might be used. The sequence could also be retrieve locally from
information previously stored in the PCE database (preferably in
the TED) by Operational Support Systems (OSS) management or other
protocols.
7.1 Traffic Engineering Database An optimal path computation requires knowledge of the available
network resources, including nodes and links, constraints,
link connectivity, available bandwidth, and link costs. The PCE
operates on a view of the network topology as presented by a
TED. As discussed in [RFC4655] the TED used by a PCE may be learnt
by the relevant IGP extensions.
TEDs are automatically populated by the IGP-TE like IS-IS-TE or Thus, the PCE may operate its TED is by participating
OSPF-TE. However, no information related to AS path are provided in the IGP running in the network. In an MPLS-TE network, this
by such IGP-TE. It could be helpful for BRPC algorithm as AS path would require OSPF-TE [RFC3630] or ISIS-TE [RFC5305]. In a GMPLS
helper, to populate a TED with suitable information regarding network it would utilize the GMPLS extensions to OSPF and IS-IS
inter-AS connectivity. Such information could be obtain from defined in [RFC4203] and [RFC5307]. Inter-as connectivity
various sources, such as BGP protocol, peering policies, OSS of the information may be populated via [RFC5316] and [RFC5392].
operator or from neighbor PCE. In any case, no topology disclosure
must be impose in order to provide such information.
In particular, for both inter-area and inter-AS, the TED must be An alternative method to provide network topology and resource
populated. Inter-as connectivity information may be populated via information is offered by [RFC7752], which is described in the
[RFC5316] and [RFC5392]. following section.
7.1.1 Provisioning Techniques 7.1.1 Applicability of BGP-LS to PCE
As PCE algorithms rely on information contained in the TED, it The concept of exchange of TE information between Autonomous Systems
is possible to populate TED information by means of provisioning. In (ASes) is discussed in [RFC7752]. The information exchanged in this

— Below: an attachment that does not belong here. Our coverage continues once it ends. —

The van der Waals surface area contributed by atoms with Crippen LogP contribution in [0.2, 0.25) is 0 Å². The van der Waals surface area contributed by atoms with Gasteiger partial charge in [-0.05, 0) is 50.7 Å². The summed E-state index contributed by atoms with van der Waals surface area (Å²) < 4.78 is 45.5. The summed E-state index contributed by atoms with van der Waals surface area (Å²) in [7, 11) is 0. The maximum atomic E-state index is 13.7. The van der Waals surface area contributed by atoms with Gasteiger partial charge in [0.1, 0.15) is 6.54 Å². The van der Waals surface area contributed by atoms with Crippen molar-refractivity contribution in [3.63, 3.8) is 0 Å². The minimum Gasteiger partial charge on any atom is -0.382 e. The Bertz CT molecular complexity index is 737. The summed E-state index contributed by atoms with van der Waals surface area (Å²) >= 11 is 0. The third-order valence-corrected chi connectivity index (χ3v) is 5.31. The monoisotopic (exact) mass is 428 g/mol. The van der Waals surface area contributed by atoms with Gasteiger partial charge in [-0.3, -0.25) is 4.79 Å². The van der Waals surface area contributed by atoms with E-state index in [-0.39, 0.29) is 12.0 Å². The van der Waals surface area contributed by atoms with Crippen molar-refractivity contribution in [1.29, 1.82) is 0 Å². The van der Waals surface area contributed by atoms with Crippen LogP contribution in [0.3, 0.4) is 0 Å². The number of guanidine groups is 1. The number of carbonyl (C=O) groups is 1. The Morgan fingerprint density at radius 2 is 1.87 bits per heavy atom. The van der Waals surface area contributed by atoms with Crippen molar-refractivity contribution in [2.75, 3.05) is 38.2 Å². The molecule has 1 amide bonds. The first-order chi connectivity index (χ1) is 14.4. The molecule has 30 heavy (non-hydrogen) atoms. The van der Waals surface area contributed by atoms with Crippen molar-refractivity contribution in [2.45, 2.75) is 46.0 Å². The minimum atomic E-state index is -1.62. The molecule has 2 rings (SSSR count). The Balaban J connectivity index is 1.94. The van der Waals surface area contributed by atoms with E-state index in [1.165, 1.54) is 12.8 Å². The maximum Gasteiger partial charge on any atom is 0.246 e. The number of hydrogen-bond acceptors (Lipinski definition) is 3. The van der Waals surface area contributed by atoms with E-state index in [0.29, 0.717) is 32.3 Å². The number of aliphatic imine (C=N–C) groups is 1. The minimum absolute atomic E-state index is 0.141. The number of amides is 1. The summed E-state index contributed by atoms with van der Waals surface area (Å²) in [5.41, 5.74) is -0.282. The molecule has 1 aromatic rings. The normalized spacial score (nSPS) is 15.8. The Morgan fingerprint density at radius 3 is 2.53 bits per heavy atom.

this case, the operator must regularly update and store all suitable way could be the full TE information from the AS, an aggregation of
information in the TED in order for the PCE to correctly compute LSP. that information, or a representation of the potential connectivity
Such information range from policies (e.g. avoid this LSR, or use across the AS. Furthermore, that information could be updated
this ASBR for a specific IP prefix) up to topology information (e.g. frequently (for example, for every new LSP that is set up across the
AS X is reachable trough a 100 Mbit/s link on this ASBR and 30 Mbit/s AS) or only at threshold-crossing events.
are reserved for EF traffic). Operators may choose the type and
amount of information they can use to manage their traffic engineered
network.
However, some LSPs might be provisioned to link ASes or areas. In In an H-PCE deployment, the parent PCE will require the inter-domain
this case, these LSP must be announced by the IGP-TE in order to topology and link status between child domains. This information may
automatically populate the TED. be learnt by a BGP-LS speaker and provided to the parent PCE,
furthermore link-state performance including delay, available
bandwidth and utilized bandwidth may also be provided to the parent
PCE for optimal path link selection.
7.3 Pre-Planning and Management-Based Solutions 7.2 Pre-Planning and Management-Based Solutions
Offline path computation is performed ahead of time, before the LSP Offline path computation is performed ahead of time, before the LSP
setup is requested. That means that it is requested by, or performed setup is requested. That means that it is requested by, or performed
as part of, a management application. This model can be seen in as part of, an OSS management application. This model can be seen
Section 5.5 of [RFC4655]. in Section 5.5 of [RFC4655].
The offline model is particularly appropriate to long-lived LSPs The offline model is particularly appropriate to long-lived LSPs
(such as those present in a transport network) or for planned (such as those present in a transport network) or for planned
responses to network failures. In these scenarios, more planning is responses to network failures. In these scenarios, more planning is
normally a feature of LSP provisioning. normally a feature of LSP provisioning.
This model may also be used where the network operator wishes to The management system may also use a PCE and BRPC to pre-plan an AS
retain full manual control of the placement of LSPs, using the PCE sequence, and the source domain PCE and per-domain path
only as a computation tool to assist the operator, not as part of an computation to be used when the actual end-to-end path is
automated network. required. This model may also be used where the operator
wishes to retain full manual control of the placement of LSPs,
The management based solutions could also be used in conjunction using the PCE only as a computation tool to assist the operator,
with the BRPC algorithm. Operator just computes the AS-Path as not as part of an automated network.
parameter for the inter-AS path computation request and let each
PCE along the AS path compute the LSP part on its own domain.
7.4 Per-Domain Computation
[RFC5152] defines the mechanism to compute per-domain path and must
be used in that condition. Otherwise, BRPC [RFC5441] or HPCE RFC6805]